Gareth Bale deserves better than how he's been treated by Real Madrid
Denying him a send off showed a gross under-appreciation for everything Bale has done at Real Madrid
Ever since his arrival at Real Madrid in 2013, which came after a long, tiresome, transfer saga that only ever had one ending, Gareth Bale has been the subject of much debate. Costing a world record €100m, there was a lot of pressure on his shoulders.
At Real Madrid, there is no room for failure. Only the best is good enough. And for the most part, despite what MARCA, or Zinedine Zidane might have you believe, he has delivered.
Bale was denied the opportunity to bid farewell to Madrid fans this weekend, as Zidane opted not to bring him on while two goals down to Real Betis, a damning indictment on how the Welshman is viewed by his manager, both as a person and a player.
As his teammates waved goodbye to the fans who remained in the stadium after a dismal, trophy-less season, Bale headed down the tunnel back into the dressing room. Zidane's message was clear: you are not wanted here.
Gareth Bale has three years on his contract.
Real Madrid were 2-0 down. Zinedine Zidane left him benched. @GuillemBalague: "The guy in charge didn't show Gareth Bale any respect or love last season, comes back and doesn't even talk to him." || https://t.co/me8DZarSWt pic.twitter.com/WJCYKCotDy
— Eleven Sports (@ElevenSports_UK) May 19, 2019
Bale's relationship with Zidane now looks irreparably broken, and the club will look to offload the player rather than the manager having promised him a lavish summer spending spree to convince him to return.
That's fine. But to deny the player a send off after everything he has done for the club which never quite made him feel at home, demonstrates a complete lack of respect and appreciation for Bale's achievements.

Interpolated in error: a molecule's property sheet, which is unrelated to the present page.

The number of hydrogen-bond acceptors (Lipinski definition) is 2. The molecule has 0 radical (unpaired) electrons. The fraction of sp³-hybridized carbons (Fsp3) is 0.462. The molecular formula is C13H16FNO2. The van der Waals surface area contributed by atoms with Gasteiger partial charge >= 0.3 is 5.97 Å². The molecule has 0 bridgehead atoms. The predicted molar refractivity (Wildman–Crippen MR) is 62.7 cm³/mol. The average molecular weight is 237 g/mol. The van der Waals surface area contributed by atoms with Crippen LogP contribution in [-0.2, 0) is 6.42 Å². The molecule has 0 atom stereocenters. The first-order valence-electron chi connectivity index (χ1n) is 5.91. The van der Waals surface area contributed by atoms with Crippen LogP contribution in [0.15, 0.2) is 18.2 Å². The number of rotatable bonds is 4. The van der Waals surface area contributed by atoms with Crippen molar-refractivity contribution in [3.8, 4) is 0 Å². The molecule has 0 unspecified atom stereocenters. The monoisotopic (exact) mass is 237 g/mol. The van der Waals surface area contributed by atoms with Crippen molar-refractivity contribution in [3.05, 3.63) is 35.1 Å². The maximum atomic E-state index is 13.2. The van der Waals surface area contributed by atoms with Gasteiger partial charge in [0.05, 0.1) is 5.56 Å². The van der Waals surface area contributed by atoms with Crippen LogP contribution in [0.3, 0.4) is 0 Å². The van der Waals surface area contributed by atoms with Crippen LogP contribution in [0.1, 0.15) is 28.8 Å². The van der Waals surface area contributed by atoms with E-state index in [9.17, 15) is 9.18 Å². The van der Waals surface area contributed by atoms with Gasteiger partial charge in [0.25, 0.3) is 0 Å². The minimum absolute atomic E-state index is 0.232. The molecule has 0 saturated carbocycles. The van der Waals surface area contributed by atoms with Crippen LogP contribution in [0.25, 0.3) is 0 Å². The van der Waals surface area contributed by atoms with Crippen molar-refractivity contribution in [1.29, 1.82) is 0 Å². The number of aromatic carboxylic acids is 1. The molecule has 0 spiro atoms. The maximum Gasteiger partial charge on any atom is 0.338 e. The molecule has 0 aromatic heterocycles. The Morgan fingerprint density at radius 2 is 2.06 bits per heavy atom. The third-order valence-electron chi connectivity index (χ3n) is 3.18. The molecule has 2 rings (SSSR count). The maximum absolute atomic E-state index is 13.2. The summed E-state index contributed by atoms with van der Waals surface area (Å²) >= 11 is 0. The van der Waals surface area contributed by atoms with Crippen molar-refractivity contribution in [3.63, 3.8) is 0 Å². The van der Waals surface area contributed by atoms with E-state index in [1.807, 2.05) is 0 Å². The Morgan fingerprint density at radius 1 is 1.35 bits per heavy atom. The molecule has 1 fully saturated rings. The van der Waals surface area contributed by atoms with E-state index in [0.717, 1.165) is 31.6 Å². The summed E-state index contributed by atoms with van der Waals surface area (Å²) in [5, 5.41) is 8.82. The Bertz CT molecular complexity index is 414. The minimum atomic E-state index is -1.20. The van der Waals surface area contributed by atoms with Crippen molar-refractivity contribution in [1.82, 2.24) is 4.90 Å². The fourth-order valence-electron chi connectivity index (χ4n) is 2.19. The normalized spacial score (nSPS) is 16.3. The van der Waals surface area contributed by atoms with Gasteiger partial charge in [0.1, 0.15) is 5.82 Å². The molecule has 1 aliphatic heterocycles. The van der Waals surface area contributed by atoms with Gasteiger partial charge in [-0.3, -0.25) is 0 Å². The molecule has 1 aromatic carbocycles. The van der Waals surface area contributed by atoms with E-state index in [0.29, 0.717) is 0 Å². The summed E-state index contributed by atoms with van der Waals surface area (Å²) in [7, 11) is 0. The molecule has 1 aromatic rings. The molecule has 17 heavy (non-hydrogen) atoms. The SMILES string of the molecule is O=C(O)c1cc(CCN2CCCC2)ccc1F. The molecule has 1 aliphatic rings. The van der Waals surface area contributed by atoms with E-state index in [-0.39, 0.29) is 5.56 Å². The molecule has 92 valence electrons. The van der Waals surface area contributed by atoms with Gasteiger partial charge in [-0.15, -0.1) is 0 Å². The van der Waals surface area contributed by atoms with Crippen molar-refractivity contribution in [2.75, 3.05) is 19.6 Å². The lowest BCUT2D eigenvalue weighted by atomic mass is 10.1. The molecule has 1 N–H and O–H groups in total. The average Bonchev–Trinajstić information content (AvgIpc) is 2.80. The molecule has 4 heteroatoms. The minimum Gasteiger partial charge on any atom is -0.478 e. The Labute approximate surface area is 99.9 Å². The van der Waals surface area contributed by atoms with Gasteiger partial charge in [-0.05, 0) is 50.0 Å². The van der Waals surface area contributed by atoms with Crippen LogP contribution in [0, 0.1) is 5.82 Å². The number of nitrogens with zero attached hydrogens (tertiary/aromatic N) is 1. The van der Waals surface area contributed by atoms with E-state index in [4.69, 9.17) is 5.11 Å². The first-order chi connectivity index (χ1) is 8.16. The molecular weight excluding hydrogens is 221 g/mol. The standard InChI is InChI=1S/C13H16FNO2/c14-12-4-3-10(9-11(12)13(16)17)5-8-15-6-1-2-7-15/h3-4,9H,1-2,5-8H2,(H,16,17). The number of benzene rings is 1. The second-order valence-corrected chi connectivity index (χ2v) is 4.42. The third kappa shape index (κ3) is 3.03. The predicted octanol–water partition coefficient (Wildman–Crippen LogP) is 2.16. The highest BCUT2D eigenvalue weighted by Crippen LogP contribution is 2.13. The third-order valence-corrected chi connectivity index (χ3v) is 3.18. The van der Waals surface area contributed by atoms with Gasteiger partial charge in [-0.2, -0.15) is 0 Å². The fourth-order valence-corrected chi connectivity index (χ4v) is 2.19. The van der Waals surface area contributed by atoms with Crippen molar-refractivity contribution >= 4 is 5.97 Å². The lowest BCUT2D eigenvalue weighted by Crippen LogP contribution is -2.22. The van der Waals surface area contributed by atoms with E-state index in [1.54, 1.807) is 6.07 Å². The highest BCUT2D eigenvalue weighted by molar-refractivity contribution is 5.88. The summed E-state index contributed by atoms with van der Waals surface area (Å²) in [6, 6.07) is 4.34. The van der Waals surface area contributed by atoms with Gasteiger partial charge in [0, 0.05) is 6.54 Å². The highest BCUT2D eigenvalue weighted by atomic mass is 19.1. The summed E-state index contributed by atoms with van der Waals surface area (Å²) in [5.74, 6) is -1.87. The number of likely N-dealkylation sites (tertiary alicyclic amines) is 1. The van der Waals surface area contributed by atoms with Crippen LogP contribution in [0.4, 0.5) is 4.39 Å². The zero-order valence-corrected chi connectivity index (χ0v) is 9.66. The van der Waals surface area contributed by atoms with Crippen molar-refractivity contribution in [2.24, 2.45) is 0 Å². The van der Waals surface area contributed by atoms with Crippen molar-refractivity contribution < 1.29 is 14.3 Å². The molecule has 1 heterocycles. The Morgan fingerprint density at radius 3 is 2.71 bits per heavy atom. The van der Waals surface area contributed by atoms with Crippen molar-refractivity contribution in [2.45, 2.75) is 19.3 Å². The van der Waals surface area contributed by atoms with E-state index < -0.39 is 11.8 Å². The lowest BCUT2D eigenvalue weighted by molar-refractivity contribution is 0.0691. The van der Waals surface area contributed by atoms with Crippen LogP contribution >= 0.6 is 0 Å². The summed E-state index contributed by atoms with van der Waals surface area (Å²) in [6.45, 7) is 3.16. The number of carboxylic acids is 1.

Real Madrid have never been a club wedded to a philosophy, a particular way of playing; that would make them far too much like Barcelona. All they care about is winning trophies, and Bale ensured that they did that on several occasions.
The solo run from the half-way line against Barcelona in the Copa del Rey final at Mestalla, as he left Marc Bartra in a cloud of dust before poking the ball under José Pinto in the 85th minute.
Just over a month later, the header at the back post to put Madrid in front in extra-time against Atlético - the goal that clinched the illusive Decima. Possibly the greatest goal in Champions League history against Liverpool to ensure Madrid retained the coveted trophy. Madrid's recent history could have looked very different were it not for Bale.
He hasn't just been a moments player either. He has scored 102 goals in 231 matches for Madrid, all the while dealing with recurring calf injuries. Good figures, albeit not quite Cristiano Ronaldo good. And that was always the problem with Bale: he wasn't Ronaldo.
His build, position, age, transfer fee and explosive style of play set expectations of Bale that he would never be able to reach. Ronaldo - and Messi - have distorted our vision of football to the extent that a record of one goal in every 2.2 matches for a winger is now considered below par.
And that was the main contributing factor to the disappointment at his performances this season. Ronaldo had departed, it was time for Bale to step up. Alas, he did not, at least not in the way they had hoped.
In a season when Madrid went through three managers, won no trophies and finished 19 points behind Barcelona - the biggest margin between the two rivals ever - Bale was still portrayed as the club's main problem to solve, even the source of the club's problems.
It's worth noting that the Welshman could probably have done more to fit in at the club. His poor level of Spanish and his obsession with golf have often been used as a stick to beat him with. But languages do not come easily to a lot of people, and people are allowed to have hobbies outside of their profession. It's miraculous that Bale managed to keep himself in a good enough mental state to deliver in the big moments given the constantly high level of scrutiny of his every move.
He may not get his move this summer. A romantic return to Tottenham has been mooted but bringing Bale 'home' is not top of their priorities. With three years left on his contract, and no obvious suitor to take the 29-year-old off Madrid's hands, it looks as though this fairytale turned nightmare may go on for a while longer.
The club would be wise to make amends with Bale and get him back on side. It's the least he deserves after playing such an important role in their recent era of dominance.